8. There is a category of people who, through no fault of their own, have been caught in a trap of Darwinian imprecision. They share all the same brain structures and hormonal pathways as other humans, they have the same capabilities and desires and urges, but because evolution conservatively reuses so many of the same elements for different purposes, and because biology is so sloppy, these people find themselves activating biological programs other than the customary ones for their gender. Their lives have substantially different outcomes , despite the fact that the differences that triggered the cascade were so slight. To judge them on the superficial differences rather than the internal commonality would not only be inhumane, it would be ... wasteful.

9. In particular, these people share the same urge to form kinship relationships. They share the same Western obsession with Romance. They wish to create families, and pursuant to point #6, we sure as hell could use them.

Therefore, I concede. If you could do it for the issue "War is Sometimes Necessary", then I can do it for the issue of "Gay Marriage".

Jennifer Diane Reitz wrote:This is the situation. Understand it.


Thank you for not swearing at me. I heard you better this time.

You will find, I think, that as other strangers enter your domain, they may not be familiar with the territory either. You may need to walk them through it...
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Re: Prop 8 upheld

Postby Kosmonauta » Fri May 29, 2009 1:26 pm

Someone linked fans in another topic here, so i will link another fans page to this one.
http://www.faans.com/index.php?p=1835
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Re: Prop 8 upheld

Postby Tychomonger » Fri May 29, 2009 3:06 pm

Monocheres wrote:*bullet points*

I think your list there would be far more coherent if you removed the explicit focus on procreation. You spend half of the time after that compensating for and making exceptions to that point. Your first point is great: Marriage is about creating a new family. You take parts that fit together well, and assemble them into a new object, one that is built to last for a lifetime. Bearing children is only one expression of the functionality of this new family, a particular feature of the product. Other families may not have that feature, and you may consider them to be lacking because of this, but they still have plenty of other features.
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Re: Prop 8 upheld

Postby Monocheres » Fri May 29, 2009 6:24 pm

Tychomonger wrote:I think your list there would be far more coherent if you removed the explicit focus on procreation.


Well, I was concentrating more on the evolutionary origins of things than trying to characterize their current state. The "exercises for the reader" would have been whole dissertations in themselves so I telescoped them for space.

EDIT: One of the phenomena of evolution is that a feature originally developed for one purpose could get co-opted for another purpose if the environment changes. Or if the environment gets more complex, a feature could wind up getting reused in multiple ways to meet multiple purposes. So to say that marriage might originally have been about procreation in a simpler, tribal world is not to disparage its reuse to meet a lot of societal goals in our more complex, civilized world. In my previous post, I used the word "secondary" to describe those new goals, and that was probably inapt, though I'm not sure what word would be better. "Derivative"?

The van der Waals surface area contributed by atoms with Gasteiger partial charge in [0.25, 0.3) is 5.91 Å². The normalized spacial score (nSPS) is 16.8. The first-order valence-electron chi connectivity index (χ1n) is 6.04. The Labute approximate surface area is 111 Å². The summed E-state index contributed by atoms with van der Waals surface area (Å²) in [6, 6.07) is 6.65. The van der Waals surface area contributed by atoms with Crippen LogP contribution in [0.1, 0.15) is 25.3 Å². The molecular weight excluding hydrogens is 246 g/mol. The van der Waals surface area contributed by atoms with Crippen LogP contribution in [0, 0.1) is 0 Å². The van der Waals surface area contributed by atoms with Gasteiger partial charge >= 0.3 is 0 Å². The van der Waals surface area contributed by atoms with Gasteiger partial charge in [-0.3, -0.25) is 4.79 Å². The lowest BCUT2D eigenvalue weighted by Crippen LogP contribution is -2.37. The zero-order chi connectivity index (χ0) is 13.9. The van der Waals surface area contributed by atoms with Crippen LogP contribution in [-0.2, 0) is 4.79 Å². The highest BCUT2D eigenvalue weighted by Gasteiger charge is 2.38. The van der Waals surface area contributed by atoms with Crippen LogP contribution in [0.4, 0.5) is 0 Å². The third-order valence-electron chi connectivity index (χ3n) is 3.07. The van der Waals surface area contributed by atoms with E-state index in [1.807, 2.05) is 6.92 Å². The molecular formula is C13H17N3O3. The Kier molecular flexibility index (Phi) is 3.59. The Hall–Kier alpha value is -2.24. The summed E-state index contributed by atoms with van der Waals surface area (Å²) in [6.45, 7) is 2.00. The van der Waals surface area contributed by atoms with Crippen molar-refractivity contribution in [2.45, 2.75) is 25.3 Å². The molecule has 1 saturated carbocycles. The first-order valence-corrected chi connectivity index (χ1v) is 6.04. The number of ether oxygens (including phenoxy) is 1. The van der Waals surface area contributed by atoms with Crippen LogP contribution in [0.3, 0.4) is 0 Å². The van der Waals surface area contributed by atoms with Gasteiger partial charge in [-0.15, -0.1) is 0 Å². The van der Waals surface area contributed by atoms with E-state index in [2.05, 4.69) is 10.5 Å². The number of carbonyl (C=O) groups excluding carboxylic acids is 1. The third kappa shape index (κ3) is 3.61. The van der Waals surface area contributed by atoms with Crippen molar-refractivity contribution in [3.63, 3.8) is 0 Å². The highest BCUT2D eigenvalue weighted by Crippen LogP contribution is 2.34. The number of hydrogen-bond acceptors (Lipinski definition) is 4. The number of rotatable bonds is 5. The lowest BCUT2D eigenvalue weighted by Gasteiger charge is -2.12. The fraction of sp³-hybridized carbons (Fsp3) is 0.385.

Tychomonger wrote:Bearing children is only one expression of the functionality of this new family, a particular feature of the product. Other families may not have that feature, and you may consider them to be lacking because of this, but they still have plenty of other features.


Unless there's scientific evidence to the contrary, I'm going to assume same-sex couples experience the urge to raise children with the same frequency as straights. Okay, so they may be disadvantaged in the procreation department, but so might some straights. There's always adoption, of course (especially if that can be promoted by recognizing gay marriage). Although I'd say lesbian couples do have an advantage here -- they could always just go to a sperm bank. (I personally know of one such couple.) Bottom line, unless somebody tells me that gayness somehow creates an odd aversion to kids, I expect child-rearing could certainly be as much a motivator for same-sex marriage as for opposite-sex marriage. Get rid of the ban and we'll see. (My state'll be a test-case for that, I guess.)

Hmm. If you're same-sex and married in Mass can you file your 1040 with married status? Or does the DOMA get in the way?
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Re: Prop 8 upheld

Postby draque » Sat May 30, 2009 8:21 am

Monocheres wrote:Hmm. If you're same-sex and married in Mass can you file your 1040 with married status? Or does the DOMA get in the way?


It does. While states are permitted to recognize marriages however they wish, the federal government is forbidden to do so. Since the 1040 is the Federal Income Tax form, a gay couple marking themselves as married on it would be making themselves vulnerable to charges of tax evasion or even fraud.
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Re: Prop 8 upheld

Postby Jennifer Diane Reitz » Sat May 30, 2009 6:32 pm

Separate is not equal.
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Re: Prop 8 upheld

Postby Coda » Sat May 30, 2009 7:16 pm

Jennifer Diane Reitz wrote:Separate is not equal.

I don't think anyone is arguing that it is.
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Re: Prop 8 upheld

Postby Monocheres » Sat May 30, 2009 9:08 pm

Coda wrote:
Jennifer Diane Reitz wrote:Separate is not equal.

I don't think anyone is arguing that it is.


@,@
Didn't I concede already?